You’ve probably heard of many fitness crazes that have hit mainstream culture in the past five or so years, such as CrossFit, P90X, yoga, and Boot Camp. However, cardio tennis is a tennis-specific fitness class that steadily gained popularity since it was introduced by the Tennis Industry Association in conjunction with the USTA in 2005.
Cardio tennis intertwines overall body fitness and cardio health with practicing tennis skills on the court. Set to adrenaline pumping music, the one-hour class typically has between six and eight participants from a wide variety of skill levels. Females generally burn 300 – 500 calories while males burn 500 – 1,000 calories during the one-hour session.
So what, exactly, is cardio tennis? Each class is generally broken down into four sections: warm up, cardio drills segment, cool down, and sideline drills. Warm up exercises may include dynamic stretching, practicing volleying skills in pairs, high knee jogging, mini tennis up and over, and box run line touches.
And don’t worry if you’re new to tennis. The coach will ensure that each player is getting the most out of every activity. One of the main goals of cardio tennis, in addition to simply having fun on the court, is to keep participants within their target heart rate zone in order to burn the most calories and achieve the greatest level of fitness possible. This means that in addition to normal tennis gear, class goers should also be armed with heart rate monitors.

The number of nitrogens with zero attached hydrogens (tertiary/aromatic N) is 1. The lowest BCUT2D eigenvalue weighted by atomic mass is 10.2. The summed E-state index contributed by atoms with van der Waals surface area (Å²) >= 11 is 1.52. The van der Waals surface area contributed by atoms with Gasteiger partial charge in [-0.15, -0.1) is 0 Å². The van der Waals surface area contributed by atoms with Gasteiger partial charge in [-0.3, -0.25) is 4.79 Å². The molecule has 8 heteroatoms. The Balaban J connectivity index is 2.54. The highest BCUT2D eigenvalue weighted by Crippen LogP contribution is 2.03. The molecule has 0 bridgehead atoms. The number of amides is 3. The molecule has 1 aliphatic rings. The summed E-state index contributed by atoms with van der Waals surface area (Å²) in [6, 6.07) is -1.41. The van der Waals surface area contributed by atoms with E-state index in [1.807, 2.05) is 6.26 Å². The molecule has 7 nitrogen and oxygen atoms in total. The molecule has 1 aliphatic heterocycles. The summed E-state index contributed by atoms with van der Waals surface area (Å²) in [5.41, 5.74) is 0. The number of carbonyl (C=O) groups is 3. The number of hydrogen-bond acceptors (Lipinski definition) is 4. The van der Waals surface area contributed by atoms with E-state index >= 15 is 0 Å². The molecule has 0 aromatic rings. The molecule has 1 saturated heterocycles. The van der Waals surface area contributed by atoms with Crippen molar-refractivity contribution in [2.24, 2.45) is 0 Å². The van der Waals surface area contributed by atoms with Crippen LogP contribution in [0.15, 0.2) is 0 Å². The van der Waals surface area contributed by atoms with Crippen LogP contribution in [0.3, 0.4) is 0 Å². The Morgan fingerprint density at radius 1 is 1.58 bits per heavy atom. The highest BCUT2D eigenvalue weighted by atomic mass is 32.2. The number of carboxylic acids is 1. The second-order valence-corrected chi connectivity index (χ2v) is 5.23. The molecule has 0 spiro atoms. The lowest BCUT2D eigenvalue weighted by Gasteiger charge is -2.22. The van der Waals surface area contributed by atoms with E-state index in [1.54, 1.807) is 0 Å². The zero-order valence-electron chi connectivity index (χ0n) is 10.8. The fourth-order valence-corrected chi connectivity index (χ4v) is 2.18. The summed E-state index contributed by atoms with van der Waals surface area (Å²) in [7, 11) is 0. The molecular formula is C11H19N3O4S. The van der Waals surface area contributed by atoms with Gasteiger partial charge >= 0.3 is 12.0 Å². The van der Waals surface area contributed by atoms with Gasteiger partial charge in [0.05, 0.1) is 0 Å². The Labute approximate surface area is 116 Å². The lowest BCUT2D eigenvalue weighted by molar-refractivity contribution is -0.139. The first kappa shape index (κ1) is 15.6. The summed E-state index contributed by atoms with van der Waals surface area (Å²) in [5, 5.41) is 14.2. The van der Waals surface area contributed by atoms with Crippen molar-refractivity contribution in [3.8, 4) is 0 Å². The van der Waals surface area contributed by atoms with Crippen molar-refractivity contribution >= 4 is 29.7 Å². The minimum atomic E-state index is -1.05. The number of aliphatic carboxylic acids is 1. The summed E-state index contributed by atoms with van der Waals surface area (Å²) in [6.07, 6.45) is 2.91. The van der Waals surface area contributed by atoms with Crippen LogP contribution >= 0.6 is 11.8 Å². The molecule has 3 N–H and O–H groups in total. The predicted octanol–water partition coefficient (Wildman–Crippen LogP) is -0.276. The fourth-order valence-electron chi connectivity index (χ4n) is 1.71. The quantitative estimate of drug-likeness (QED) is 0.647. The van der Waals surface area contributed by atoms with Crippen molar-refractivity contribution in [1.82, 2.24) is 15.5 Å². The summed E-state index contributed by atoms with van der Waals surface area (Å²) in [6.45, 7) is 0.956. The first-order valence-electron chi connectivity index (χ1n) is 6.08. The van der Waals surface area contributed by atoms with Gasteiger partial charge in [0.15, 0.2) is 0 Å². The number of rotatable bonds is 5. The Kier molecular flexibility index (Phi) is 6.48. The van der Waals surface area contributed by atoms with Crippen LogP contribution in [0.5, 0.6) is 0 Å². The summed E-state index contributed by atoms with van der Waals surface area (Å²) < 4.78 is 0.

During the cardio portion of the class, your coach will rotate drills that are meant to be challenging, fun, and engaging for everyone. “Musical Chairs” is a drill where participants jog around the courts until one of the cardio players makes a mistake. In the play based drill “Triples,” participants play competitively in teams of three. The goal of cardio tennis is to get a great workout rather than solely focusing on improving your game.
In 2012, nearly 1.2 million people participated in cardio tennis, which has spread to more than 2,000 U.S. tennis facilities and is now practiced in over 30 countries. Everyone from country clubs and resorts to tennis camps now incorporate cardio tennis into their tennis-training regimen. To quickly locate a cardio tennis class near you, check out the “Find a Provider” tool. One way in which to improve your tennis game is to achieve greater fitness so you can sprint across the court in time to slam back that well-placed lob. Cardio fitness can be a fun and social way to achieve your fitness goals.